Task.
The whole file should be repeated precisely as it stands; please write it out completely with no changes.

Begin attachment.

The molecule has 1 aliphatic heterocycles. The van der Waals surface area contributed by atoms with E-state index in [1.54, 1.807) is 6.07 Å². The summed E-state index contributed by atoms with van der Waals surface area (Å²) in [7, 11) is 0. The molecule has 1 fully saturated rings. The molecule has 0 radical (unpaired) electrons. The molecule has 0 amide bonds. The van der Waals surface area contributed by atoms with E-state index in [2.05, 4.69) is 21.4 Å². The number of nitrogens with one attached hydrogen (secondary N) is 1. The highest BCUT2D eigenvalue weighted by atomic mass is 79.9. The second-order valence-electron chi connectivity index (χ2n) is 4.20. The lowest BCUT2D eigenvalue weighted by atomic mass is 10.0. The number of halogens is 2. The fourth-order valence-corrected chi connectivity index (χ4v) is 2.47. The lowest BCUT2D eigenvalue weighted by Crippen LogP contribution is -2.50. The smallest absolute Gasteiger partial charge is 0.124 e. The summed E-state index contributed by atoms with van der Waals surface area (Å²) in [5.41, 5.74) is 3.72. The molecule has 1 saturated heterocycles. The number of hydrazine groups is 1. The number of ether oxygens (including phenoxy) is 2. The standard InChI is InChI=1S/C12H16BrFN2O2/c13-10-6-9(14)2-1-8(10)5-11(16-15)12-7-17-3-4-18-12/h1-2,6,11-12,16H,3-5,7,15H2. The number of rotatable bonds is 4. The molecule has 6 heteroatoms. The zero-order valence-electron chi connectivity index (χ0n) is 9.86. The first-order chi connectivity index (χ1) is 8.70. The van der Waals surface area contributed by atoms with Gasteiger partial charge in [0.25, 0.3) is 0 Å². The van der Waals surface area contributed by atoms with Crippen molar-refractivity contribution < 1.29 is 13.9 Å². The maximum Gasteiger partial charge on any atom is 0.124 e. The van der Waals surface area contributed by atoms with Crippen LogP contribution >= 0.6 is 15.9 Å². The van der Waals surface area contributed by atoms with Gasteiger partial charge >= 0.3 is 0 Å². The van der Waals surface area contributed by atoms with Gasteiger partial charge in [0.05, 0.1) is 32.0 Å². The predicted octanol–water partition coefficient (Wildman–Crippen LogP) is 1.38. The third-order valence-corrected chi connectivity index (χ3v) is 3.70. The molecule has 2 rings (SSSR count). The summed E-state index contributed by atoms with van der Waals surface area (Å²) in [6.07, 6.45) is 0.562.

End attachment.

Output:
The molecule has 1 aliphatic heterocycles. The van der Waals surface area contributed by atoms with E-state index in [1.54, 1.807) is 6.07 Å². The summed E-state index contributed by atoms with van der Waals surface area (Å²) in [7, 11) is 0. The molecule has 1 fully saturated rings. The molecule has 0 radical (unpaired) electrons. The molecule has 0 amide bonds. The van der Waals surface area contributed by atoms with E-state index in [2.05, 4.69) is 21.4 Å². The number of nitrogens with one attached hydrogen (secondary N) is 1. The highest BCUT2D eigenvalue weighted by atomic mass is 79.9. The second-order valence-electron chi connectivity index (χ2n) is 4.20. The lowest BCUT2D eigenvalue weighted by atomic mass is 10.0. The number of halogens is 2. The fourth-order valence-corrected chi connectivity index (χ4v) is 2.47. The lowest BCUT2D eigenvalue weighted by Crippen LogP contribution is -2.50. The smallest absolute Gasteiger partial charge is 0.124 e. The summed E-state index contributed by atoms with van der Waals surface area (Å²) in [5.41, 5.74) is 3.72. The molecule has 1 saturated heterocycles. The number of hydrazine groups is 1. The number of ether oxygens (including phenoxy) is 2. The standard InChI is InChI=1S/C12H16BrFN2O2/c13-10-6-9(14)2-1-8(10)5-11(16-15)12-7-17-3-4-18-12/h1-2,6,11-12,16H,3-5,7,15H2. The number of rotatable bonds is 4. The molecule has 6 heteroatoms. The zero-order valence-electron chi connectivity index (χ0n) is 9.86. The first-order chi connectivity index (χ1) is 8.70. The van der Waals surface area contributed by atoms with Gasteiger partial charge in [0.25, 0.3) is 0 Å². The van der Waals surface area contributed by atoms with Crippen molar-refractivity contribution < 1.29 is 13.9 Å². The maximum Gasteiger partial charge on any atom is 0.124 e. The van der Waals surface area contributed by atoms with Crippen LogP contribution >= 0.6 is 15.9 Å². The van der Waals surface area contributed by atoms with Gasteiger partial charge >= 0.3 is 0 Å². The van der Waals surface area contributed by atoms with Gasteiger partial charge in [0.05, 0.1) is 32.0 Å². The predicted octanol–water partition coefficient (Wildman–Crippen LogP) is 1.38. The third-order valence-corrected chi connectivity index (χ3v) is 3.70. The molecule has 2 rings (SSSR count). The summed E-state index contributed by atoms with van der Waals surface area (Å²) in [6.07, 6.45) is 0.562.